He said the public transport ticketing system, routes and fares would also be reviewed.
“The state will also draft measures to help keep bus services afloat, particularly on unprofitable routes in the rural areas,” he added.
It was reported that Malacca stage bus operators had threatened to halt their services from Feb 1 in protest over the state government’s failure to solve the concessionaires’ woes.
The impending strike was aimed at forcing the state government to pay compensation to the ailing bus operators as promised in July.
In November, the state government had agreed in principle to buy all 10 stage bus companies, which served about 130 routes in order to alleviate their financial burden.
Malacca Omnibus Operators Association president Razali Endun said the bus operators had suffered huge financial losses as much of their earnings were used for maintenance of their ageing fleet, besides paying salaries to about 1,500 staff.
We want to see solutions, but we want a major step forward with real consideration for public transport users – not government & public transport operators sharing the same table.
Also important is leadership from SPAD. Instead of telling the public transport operators and state governments to work together & find their own solutions, we need to see leadership from SPAD, setting an example for others to follow.
We do not need 10 solutions to the public transport crisis in Malaysia, one for each state. We need one effective solution, based on best practices, applied everywhere.
SPAD: Meet state government to settle woes (The Star)
9 January 2012
PUTRAJAYA: The Land Public Transport Commission (SPAD) has urged the Malacca Omnibus Operators Association to meet the state government to resolve its financial woes.
SPAD chairman Tan Sri Syed Hamid Albar said the problem could be settled if the group discussed the matter so that an agreement could be reached.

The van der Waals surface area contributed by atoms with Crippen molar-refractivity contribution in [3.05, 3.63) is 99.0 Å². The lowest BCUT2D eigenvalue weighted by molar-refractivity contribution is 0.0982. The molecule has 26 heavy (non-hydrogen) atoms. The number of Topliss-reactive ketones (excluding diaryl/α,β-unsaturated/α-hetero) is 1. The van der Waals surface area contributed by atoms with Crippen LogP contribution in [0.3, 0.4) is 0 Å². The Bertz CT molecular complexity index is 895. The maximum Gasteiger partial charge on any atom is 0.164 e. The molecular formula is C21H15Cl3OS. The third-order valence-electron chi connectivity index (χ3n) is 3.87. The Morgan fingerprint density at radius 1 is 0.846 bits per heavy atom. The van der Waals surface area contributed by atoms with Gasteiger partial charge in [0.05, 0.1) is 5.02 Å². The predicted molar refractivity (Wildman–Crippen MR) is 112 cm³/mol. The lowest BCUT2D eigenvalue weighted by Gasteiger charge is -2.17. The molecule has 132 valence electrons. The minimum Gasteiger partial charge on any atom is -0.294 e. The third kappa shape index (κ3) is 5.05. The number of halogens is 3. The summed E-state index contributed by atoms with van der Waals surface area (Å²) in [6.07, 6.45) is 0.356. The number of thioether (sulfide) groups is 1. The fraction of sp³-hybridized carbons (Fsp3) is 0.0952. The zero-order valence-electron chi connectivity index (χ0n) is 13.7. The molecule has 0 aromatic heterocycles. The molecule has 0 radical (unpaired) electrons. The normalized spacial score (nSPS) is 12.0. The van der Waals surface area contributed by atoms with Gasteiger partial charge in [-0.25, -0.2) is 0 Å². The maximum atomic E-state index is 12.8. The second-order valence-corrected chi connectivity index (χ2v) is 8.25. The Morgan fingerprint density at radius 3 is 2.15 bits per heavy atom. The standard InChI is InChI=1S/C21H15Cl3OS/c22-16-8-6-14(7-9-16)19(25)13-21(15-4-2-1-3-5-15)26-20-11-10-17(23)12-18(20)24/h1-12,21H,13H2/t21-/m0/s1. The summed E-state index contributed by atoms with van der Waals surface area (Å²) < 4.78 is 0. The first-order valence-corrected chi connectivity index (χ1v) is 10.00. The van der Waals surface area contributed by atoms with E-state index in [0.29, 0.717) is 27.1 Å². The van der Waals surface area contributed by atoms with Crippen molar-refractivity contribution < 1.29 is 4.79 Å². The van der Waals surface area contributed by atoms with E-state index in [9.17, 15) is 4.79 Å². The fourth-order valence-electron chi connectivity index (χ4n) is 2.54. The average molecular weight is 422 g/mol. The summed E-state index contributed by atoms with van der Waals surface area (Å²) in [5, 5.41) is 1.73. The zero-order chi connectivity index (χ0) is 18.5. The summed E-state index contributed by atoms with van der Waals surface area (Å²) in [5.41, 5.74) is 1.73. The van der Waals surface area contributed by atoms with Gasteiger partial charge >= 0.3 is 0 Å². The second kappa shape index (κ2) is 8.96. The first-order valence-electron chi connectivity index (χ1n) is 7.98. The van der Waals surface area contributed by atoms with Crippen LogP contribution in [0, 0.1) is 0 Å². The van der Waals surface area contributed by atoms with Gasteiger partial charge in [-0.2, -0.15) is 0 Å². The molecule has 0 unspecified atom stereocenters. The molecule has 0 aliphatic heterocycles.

He said there was a need to review the public transport system in the state.
“We need to examine the whole system, including the ticketing system, routes and fares, among others, to improve the current situation. Bus operators should also be financially ready to compete with one another,” he told The Star.
The Government, he said, had come up with short-term measures to help keep bus services, particularly on unprofitable routes in rural areas, afloat.
On Dec 19, the Government pledged a RM400mil fund to support troubled stage bus companies. SPAD began receiving applications on Jan 3.
Stage bus operators in Malacca had threatened to halt their services from Feb 1 in protest over the state government’s failure to solve the concessionaires’ woes.
Malacca Omnibus Operators Association president Razali Endun said 10 of the concessionaires decided to halt their buses after no financial lifeline was rendered as pledged by the state government.
“The impending strike was aimed at forcing the state government to pay compensation to the ailing bus operators as promised in July.
“We have waited for the monetary assistance until Dec 31 but there was no response from the state government,” he said.
This article, from July 2010, talks about the early plan for a RM36 million proposed compensation plan.
Malacca bus operators seek dialogue on proposed RM36mil fund. We also took note of the following information from Bernama:
- RM5.4 million was for 110 buses, RM1.8 million for 118 workers and an additional RM500,000 in compensation.
- The operators are Syarikat Perusahaan Kenderaan Hj Aziz Bin Alias Sdn Bhd, Syarikat Town Bus Service Bhd, Syarikat Malacca Omnibus Service Sdn Bhd, Syarikat Bas Tai Lye Sdn Bhd, Syarikat Patt Hup Transport Sdn Bhd, Syarikat Bas Tuah Sdn Bhd, Syarikat Batang Bus Sdn Bhd, Syarikat Salira Transport & Tours Sdn Bhd, Syarikat Roda Juara Sdn Bhd and Syarikat Bas Wira Sdn Bhd.
- RM8.8 million assistance from the Melaka Foundation, Chief Minister Incorporated, Malacca Historical City Council, the state government, Hang Tuah Jaya Municipal Council and Syarikat Air Melaka Bhd. [TRANSIT: 8.8 million? What happened to 7.7 million? What happened to the 1.1 million?]
- Bus services would now be handled by PMCT Sdn Bhd, a subsidiary of Chief Minister Inc, under the name Panorama.;
- Among the improvements to be made are: replacing all the buses, introducing computerised ticketing and expanding bus routes from 80 to 141, including to rural areas;
- 10 Panorama buses [TRANSIT: See photos here] had begun operations while the rest would come in stages within one year;
- The buses were leased from SCOMI Special Vehicle Sdn Bhd at a cost of between RM10,000 and RM13,000 each a month.
More articles & letters:
- Letter: State govt move to help save bus services lauded (The Star, 4 February 2012);
- CM Says Bus Drivers Will Not Get Less Pay Than Previously (Bernama, 1 February 2012);
- Malacca pays RM7.7m to take over stage bus operations (Free Malaysia Today, 26 January 2012);